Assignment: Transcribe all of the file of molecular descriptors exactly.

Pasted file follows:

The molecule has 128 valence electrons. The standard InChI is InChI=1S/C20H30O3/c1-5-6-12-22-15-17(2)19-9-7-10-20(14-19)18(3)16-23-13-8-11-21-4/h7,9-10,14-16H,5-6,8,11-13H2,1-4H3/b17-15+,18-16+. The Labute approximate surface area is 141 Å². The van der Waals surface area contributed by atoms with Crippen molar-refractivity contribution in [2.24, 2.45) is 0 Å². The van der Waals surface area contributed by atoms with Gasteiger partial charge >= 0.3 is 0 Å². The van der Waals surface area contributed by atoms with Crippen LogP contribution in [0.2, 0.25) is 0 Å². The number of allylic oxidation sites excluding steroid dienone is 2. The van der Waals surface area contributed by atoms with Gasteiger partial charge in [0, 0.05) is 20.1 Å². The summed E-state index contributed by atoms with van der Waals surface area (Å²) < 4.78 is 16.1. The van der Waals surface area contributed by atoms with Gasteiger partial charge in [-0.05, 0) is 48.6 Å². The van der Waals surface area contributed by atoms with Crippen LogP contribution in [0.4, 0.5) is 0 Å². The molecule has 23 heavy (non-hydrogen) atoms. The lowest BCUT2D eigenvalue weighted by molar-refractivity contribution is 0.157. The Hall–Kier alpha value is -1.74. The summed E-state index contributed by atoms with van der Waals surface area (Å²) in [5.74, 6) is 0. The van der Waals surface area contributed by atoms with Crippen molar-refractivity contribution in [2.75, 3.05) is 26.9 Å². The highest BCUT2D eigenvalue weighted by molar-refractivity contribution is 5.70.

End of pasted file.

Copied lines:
The molecule has 128 valence electrons. The standard InChI is InChI=1S/C20H30O3/c1-5-6-12-22-15-17(2)19-9-7-10-20(14-19)18(3)16-23-13-8-11-21-4/h7,9-10,14-16H,5-6,8,11-13H2,1-4H3/b17-15+,18-16+. The Labute approximate surface area is 141 Å². The van der Waals surface area contributed by atoms with Crippen molar-refractivity contribution in [2.24, 2.45) is 0 Å². The van der Waals surface area contributed by atoms with Gasteiger partial charge >= 0.3 is 0 Å². The van der Waals surface area contributed by atoms with Crippen LogP contribution in [0.2, 0.25) is 0 Å². The number of allylic oxidation sites excluding steroid dienone is 2. The van der Waals surface area contributed by atoms with Gasteiger partial charge in [0, 0.05) is 20.1 Å². The summed E-state index contributed by atoms with van der Waals surface area (Å²) < 4.78 is 16.1. The van der Waals surface area contributed by atoms with Gasteiger partial charge in [-0.05, 0) is 48.6 Å². The van der Waals surface area contributed by atoms with Crippen LogP contribution in [0.4, 0.5) is 0 Å². The molecule has 23 heavy (non-hydrogen) atoms. The lowest BCUT2D eigenvalue weighted by molar-refractivity contribution is 0.157. The Hall–Kier alpha value is -1.74. The summed E-state index contributed by atoms with van der Waals surface area (Å²) in [5.74, 6) is 0. The van der Waals surface area contributed by atoms with Crippen molar-refractivity contribution in [2.75, 3.05) is 26.9 Å². The highest BCUT2D eigenvalue weighted by molar-refractivity contribution is 5.70.